Small RIAs are more susceptible to cyberattacks than their owners would like to believe. In fact, with smaller technology budgets and insufficient controls, small firms may be the perfect targets for hackers.
According to a recent report by Symantec on Internet security, personal financial information was the second most common form of data stolen in 2016, behind personally identifiable information.
Implementing and enforcing cybersecurity measures properly should not break the bank. Even without deep pockets to invest in cybersecurity, RIAs should have policies and measures in place to prevent fraud. There are plenty of bells and whistles to choose from, which can make it hard for an advisor to discern what is really necessary. To help, here are six basic elements that should be the foundation for every small RIA’s cybersecurity program.
Use Password Vaults
Passcards hold the authentication credentials to access specific applications and automatically log the user into their assigned applications. Password vaults are a secure solution for storing passcards for RIAs of any size. Typically, there is a master password that grants access to all of the passcards in the vault.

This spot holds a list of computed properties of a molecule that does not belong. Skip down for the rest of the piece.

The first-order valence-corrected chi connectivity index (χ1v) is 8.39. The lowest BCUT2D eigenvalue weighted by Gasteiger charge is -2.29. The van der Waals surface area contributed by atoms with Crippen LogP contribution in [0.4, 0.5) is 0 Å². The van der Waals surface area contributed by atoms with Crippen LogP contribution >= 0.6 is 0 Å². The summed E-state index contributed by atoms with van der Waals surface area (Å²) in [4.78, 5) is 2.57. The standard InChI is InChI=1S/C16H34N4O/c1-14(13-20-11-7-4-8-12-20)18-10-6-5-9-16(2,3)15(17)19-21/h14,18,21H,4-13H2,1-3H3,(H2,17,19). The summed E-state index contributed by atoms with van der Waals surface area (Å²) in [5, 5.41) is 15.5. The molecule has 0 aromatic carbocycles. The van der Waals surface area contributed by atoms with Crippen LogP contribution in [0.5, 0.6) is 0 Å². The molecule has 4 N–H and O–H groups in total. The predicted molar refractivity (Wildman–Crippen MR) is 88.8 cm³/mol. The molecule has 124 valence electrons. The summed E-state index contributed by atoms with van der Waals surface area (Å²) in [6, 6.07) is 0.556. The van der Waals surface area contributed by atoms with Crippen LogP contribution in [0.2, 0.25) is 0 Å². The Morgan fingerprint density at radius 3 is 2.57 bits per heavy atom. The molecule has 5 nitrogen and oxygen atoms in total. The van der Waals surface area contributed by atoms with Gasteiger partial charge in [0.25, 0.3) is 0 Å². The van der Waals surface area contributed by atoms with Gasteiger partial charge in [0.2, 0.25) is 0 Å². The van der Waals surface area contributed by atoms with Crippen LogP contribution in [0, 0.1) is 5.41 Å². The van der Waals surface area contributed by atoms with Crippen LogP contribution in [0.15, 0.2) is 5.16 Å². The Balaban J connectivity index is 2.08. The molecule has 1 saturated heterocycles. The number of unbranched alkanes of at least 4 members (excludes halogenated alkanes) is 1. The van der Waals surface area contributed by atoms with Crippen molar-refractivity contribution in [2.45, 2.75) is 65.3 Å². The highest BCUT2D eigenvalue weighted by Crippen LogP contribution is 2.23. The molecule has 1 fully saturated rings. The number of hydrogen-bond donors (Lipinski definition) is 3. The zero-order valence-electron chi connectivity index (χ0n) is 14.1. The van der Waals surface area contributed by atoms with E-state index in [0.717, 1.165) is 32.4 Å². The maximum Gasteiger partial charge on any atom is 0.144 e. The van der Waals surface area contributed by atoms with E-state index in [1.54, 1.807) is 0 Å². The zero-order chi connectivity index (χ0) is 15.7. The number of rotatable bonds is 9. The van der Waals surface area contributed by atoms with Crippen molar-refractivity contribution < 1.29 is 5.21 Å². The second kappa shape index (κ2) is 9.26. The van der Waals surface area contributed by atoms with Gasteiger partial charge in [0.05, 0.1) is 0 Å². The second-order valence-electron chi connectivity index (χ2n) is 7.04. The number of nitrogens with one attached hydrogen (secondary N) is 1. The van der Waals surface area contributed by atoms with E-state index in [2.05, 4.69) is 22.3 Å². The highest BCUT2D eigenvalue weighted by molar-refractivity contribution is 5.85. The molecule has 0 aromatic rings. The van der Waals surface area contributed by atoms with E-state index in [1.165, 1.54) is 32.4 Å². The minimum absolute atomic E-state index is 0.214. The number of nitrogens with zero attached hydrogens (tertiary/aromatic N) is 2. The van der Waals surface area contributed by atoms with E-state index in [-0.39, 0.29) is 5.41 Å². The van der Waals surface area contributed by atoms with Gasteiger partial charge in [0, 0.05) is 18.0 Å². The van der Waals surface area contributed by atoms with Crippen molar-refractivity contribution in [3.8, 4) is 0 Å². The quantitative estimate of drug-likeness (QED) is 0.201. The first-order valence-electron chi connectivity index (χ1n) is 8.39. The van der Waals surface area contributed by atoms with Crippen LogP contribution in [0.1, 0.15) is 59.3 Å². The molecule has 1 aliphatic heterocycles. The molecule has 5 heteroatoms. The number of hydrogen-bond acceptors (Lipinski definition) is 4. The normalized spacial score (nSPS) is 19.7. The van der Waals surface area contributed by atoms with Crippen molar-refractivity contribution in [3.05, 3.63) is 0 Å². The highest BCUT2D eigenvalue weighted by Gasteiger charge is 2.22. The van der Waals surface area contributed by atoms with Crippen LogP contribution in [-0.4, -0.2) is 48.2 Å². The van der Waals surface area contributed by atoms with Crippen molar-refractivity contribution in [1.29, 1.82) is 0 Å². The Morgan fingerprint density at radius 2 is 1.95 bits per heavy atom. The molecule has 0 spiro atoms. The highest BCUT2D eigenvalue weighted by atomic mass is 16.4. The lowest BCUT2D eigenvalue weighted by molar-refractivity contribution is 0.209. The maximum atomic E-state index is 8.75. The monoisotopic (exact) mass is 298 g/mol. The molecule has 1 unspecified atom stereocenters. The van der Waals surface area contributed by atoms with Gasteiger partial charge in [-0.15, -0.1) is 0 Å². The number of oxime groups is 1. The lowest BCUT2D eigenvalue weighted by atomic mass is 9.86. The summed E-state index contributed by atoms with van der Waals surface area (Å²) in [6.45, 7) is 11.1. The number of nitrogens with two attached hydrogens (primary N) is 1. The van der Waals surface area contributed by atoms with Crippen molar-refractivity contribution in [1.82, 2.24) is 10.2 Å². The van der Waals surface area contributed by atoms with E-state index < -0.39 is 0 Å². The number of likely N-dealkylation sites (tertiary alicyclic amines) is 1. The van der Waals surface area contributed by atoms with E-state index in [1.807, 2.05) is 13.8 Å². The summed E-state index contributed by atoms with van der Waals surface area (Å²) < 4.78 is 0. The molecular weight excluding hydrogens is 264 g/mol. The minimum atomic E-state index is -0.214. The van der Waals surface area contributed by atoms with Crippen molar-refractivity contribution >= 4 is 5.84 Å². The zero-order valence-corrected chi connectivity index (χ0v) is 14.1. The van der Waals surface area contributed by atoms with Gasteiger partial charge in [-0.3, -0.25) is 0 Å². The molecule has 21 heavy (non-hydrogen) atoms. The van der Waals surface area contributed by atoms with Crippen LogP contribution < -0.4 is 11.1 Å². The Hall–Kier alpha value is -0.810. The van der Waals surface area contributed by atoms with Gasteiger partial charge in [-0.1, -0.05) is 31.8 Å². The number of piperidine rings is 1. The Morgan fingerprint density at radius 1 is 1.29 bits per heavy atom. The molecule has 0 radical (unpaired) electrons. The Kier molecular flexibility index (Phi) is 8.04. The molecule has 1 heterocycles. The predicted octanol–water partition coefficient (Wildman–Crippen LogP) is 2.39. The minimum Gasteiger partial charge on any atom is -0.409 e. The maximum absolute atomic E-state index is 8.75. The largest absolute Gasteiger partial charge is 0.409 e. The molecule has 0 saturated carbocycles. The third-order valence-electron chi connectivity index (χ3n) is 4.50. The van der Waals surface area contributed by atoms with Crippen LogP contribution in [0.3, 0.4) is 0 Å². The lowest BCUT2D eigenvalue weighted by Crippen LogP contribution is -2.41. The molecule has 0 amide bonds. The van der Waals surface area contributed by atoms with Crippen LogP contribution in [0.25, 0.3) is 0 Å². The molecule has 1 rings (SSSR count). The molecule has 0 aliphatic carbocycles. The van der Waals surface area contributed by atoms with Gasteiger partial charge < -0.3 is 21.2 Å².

A word of caution: when firms allow employees to create their own passcards, they give them the credentials to access the applications without the use of the vault. This means anyone with credentials can log into applications on unprotected or virus-infected devices, such as personal devices, increasing the risk of a breach. This is typically more problematic for smaller RIAs, which are more likely to lack a chief compliance officer and may neglect compliance.
Firm owners can enforce secure access by creating passcards for all employees for all business-based applications. This virtually eliminates the possibility that others have access to core business applications outside of the password vault and secure devices.
Adopt Two-Factor Authentication
Two-factor authentication is quickly becoming the standard for secure logins. Whereas the password is “the thing you know,” authentication is “the thing you have.” This typically means receiving codes on an authorized device such as a mobile phone or responding to additional prompts to authenticate your login.
Advisors who utilize password vaults and two-factor authentication give their firms quite a bit of cybersecurity protection, even if they do nothing else to guard against potential fraud.
Active monitoring and implementation of cybersecurity protocols and procedures using leading edge technology keeps your business and your data safe and secure.